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Victoria Cannon

Posted: Thu Aug 21, 2008 8:30 pm
by A Ponderosa Pine
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Victoria Montoya was Don Sebastian Montoya's only daughter. She was Don Sebastian's treasure and grew up in Sonora, Mexico, against a backdrop of wealth and privilege. Her father did not inherit his wealth, however; he carved The Rancho Montoya out of the wilderness with "his own two hands" and was no stranger to hard work. His son, Manolito, was Victoria's younger brother and known to be lazy and shiftless ... yet he could be tough when the occasion called for it. Very little is known of Victoria's mother, but we know that she was alive at least until Victoria's 18th birthday, when she gifted her with the jewel-encrusted necklace her own mother had given to her. These people were Victoria's strongest influences during her upbringing and, while she did not grow up spoiled, she did mature into a stubborn, often headstrong young woman.

Victoria's extraordinary beauty -- highlighted by her lithe figure, flowing jet black hair and angelic face -- made her an excellent marital prospect (not to mention her breeding and fortune). But Victoria, according to her father, "had a mind like a wild horse," and would not marry just anyone. She wanted a man even stronger than her own father and discarded suitor after suitor. Don Sebastian feared that Victoria was passing the age where girls in Mexico were married, and Manolito began referring to her as his "old maid sister."

When John Cannon and his brother Buck visited the Rancho Montoya for the first time, Victoria was introduced to them at dinner. Manolito had earlier stolen John's horse and given it to Victoria as a gift, so Victoria's first comment to John was that she would be happy to return the present. John immediately impressed her with his gallantry by graciously asking that she keep it. She then asked him what brought him to their country, and John -- normally not a conversationalist -- launched into his mission to settle in Arizona and live peacefully among the Apaches. Victoria clearly admired him, sensing him to be a strong, powerful man.

Don Sebastian wished for Victoria to enter into an arranged marriage with John Cannon to safeguard their new treaty, and Victoria readily accepted. John was under the impression, early in their marriage, that Victoria was only acting upon her father's wishes ... but it became clear, only a short time later, that she had really married him for love. When she turned her back on Sonora, she turned her back on her life as a princess and threw herself into the more challenging role of a settler's wife. She was ready to pick up a gun and fight ... she was capable of nursing any injured cowboy or Apache who bled onto her living room floor ... she was ready to roll up her sleeves and do whatever was needed. What she didn't count on, though, was that her "love at first sight" for John would be unrequited for some time. John was still grieving for his first wife and had no room in his heart for Victoria. Yet Victoria had faith and stayed on .... telling her bewildered brother, who had accompanied her to High Chaparral, that someday John Cannon would love her as much as she loved him. Manolito was very close to his sister, both in age and affection, and could not understand what force drove Victoria to stay at High Chaparral.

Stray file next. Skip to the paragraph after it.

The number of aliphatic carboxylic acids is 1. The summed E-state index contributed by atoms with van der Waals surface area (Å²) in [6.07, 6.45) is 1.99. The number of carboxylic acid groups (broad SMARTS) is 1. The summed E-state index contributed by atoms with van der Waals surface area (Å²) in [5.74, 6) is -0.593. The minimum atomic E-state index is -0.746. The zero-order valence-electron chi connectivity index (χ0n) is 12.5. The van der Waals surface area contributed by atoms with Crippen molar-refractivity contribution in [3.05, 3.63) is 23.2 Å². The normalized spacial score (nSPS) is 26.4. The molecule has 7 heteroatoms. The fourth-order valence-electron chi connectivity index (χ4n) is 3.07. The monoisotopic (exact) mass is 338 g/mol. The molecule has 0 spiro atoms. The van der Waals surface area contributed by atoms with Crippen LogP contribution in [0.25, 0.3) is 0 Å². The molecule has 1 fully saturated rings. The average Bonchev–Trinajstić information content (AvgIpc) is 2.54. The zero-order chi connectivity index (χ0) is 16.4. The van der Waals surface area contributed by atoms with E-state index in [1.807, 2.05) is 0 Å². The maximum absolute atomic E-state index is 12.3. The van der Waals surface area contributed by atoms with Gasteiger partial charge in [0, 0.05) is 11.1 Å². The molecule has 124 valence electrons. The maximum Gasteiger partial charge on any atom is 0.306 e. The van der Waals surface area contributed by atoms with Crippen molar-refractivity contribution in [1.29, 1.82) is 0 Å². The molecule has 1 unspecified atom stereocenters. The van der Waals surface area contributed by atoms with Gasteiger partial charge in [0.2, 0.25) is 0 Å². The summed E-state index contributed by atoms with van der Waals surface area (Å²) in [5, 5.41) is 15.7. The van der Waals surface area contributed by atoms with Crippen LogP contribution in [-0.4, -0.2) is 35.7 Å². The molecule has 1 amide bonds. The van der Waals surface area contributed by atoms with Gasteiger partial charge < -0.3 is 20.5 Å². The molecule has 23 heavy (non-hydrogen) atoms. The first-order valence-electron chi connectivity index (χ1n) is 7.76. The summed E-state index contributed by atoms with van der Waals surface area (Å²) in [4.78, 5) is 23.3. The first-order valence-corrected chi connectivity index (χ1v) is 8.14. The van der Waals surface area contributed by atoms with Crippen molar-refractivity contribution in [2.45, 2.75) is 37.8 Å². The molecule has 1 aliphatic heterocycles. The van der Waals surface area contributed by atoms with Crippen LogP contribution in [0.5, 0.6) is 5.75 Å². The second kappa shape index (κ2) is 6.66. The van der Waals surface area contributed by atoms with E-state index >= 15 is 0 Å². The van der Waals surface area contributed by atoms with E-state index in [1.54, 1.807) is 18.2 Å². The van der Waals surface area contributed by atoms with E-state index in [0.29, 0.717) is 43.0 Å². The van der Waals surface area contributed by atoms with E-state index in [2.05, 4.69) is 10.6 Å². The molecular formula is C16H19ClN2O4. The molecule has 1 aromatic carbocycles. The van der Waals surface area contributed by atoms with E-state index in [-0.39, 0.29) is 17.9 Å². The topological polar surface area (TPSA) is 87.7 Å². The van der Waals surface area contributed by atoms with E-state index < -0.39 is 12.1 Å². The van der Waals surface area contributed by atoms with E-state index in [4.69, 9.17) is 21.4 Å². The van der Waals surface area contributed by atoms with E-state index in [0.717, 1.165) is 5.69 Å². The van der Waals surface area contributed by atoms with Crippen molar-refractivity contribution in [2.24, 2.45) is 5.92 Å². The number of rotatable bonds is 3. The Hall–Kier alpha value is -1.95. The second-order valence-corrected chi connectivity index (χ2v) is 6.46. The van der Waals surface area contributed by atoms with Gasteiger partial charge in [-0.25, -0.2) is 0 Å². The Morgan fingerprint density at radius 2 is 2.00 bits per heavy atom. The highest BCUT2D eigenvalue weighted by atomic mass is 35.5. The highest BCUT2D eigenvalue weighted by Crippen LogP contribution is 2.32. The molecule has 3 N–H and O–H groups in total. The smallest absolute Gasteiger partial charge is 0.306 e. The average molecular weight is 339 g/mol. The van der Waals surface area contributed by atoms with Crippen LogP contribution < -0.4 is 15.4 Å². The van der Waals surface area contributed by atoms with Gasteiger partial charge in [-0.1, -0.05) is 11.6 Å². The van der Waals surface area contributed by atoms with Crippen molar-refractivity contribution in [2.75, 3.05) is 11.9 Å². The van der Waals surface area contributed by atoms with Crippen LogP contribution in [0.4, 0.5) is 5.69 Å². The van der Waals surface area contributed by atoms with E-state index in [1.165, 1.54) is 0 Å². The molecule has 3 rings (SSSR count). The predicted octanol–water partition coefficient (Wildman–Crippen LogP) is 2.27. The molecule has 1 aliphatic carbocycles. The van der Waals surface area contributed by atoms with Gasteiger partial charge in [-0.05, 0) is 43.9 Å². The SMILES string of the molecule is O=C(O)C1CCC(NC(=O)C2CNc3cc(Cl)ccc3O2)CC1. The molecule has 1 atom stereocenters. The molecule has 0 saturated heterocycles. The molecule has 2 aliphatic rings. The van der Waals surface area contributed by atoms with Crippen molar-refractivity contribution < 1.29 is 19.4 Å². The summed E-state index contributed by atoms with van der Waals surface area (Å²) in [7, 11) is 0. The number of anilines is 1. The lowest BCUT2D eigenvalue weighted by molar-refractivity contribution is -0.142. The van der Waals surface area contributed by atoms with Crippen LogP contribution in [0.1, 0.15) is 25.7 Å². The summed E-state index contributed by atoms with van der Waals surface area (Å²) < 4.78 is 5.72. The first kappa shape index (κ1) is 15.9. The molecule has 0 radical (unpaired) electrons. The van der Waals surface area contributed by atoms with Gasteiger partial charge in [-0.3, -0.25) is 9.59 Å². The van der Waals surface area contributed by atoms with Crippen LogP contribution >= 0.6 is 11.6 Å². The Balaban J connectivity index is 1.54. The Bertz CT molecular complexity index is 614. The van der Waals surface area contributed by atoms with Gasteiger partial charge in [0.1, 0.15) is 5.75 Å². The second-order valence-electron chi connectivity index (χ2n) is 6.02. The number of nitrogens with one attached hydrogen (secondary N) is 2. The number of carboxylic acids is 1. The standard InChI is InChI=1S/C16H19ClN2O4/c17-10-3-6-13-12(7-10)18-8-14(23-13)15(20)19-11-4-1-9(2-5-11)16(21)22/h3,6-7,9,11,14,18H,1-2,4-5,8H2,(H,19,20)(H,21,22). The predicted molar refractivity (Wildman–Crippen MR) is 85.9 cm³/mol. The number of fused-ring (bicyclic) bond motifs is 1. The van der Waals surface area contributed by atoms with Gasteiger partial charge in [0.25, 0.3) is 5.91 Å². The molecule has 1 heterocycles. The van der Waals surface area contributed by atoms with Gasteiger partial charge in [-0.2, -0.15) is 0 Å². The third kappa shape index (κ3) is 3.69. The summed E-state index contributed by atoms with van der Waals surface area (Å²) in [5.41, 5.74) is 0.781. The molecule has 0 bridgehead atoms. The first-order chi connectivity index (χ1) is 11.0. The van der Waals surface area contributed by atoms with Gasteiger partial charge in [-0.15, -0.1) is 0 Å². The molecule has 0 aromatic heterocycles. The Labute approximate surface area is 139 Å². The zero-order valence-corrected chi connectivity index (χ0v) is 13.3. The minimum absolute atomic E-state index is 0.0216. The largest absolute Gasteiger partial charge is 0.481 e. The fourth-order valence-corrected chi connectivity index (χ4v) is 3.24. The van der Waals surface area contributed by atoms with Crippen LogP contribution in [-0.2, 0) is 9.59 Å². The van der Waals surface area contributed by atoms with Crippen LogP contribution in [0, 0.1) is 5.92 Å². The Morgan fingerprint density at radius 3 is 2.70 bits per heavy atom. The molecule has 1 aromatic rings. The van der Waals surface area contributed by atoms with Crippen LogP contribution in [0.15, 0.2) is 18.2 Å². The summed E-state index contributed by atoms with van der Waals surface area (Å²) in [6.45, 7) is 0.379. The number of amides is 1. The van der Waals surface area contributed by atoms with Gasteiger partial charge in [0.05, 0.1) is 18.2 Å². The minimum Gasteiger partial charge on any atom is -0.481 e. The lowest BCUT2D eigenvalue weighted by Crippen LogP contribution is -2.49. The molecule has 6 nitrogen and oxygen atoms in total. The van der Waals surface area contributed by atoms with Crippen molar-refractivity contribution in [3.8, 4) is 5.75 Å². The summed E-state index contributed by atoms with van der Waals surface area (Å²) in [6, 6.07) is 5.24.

Victoria's faith did not go unrewarded. John found it difficult to let go of Annalee, but eventually his new wife taught the stoic, hardened man how to love again. Every trial they faced seemed to gradually bring them closer together ... and when Victoria was critically injured by a horse, John was willing to risk everything - including the ranch - to save her.

Victoria's only sadness was that her marriage to John failed to bring children. Yet there were compensations ... the main ones being John, Blue, and Buck. Blue, John's son, was extremely reluctant to accept Victoria as a mother figure, but Victoria gradually won him over. She appealed to the sensitive, noble and poetic side of Blue, and he couldn't help responding favorably to her. The day Blue accepted an expensive birthday gift from her - a silver Mexican saddle - was the day she knew she had won his love. Buck, John's brother, was another man who couldn't help loving Victoria. Early in her marriage to John, Buck witnessed Victoria's struggles with her new husband and he reached out to her in friendship. It was clear that Buck, in his own way, loved Victoria greatly .... and Victoria always kept a special place in her heart for her brother-in-law.

It was easy to see why Victoria Montoya Cannon was so widely adored. She was courageous and often stubborn, but she brought a sense of beauty and elegance into the male Chaparral household. Unlike Annalee, who only pretended to dream John's dream, Victoria did share his dream and chose to live a life of hardship and danger over a life of comfort. She could have, according to Manolito, "lived in a castle and had everything," but this would have been no life for Victoria. She was the one woman strong enough to help John Cannon build a ranch for his family and a future for his son. Given the deep love that grew between Victoria and her husband ... and all they accomplished together .... It's apparent that their marriage was "arranged" by a much higher authority than her father!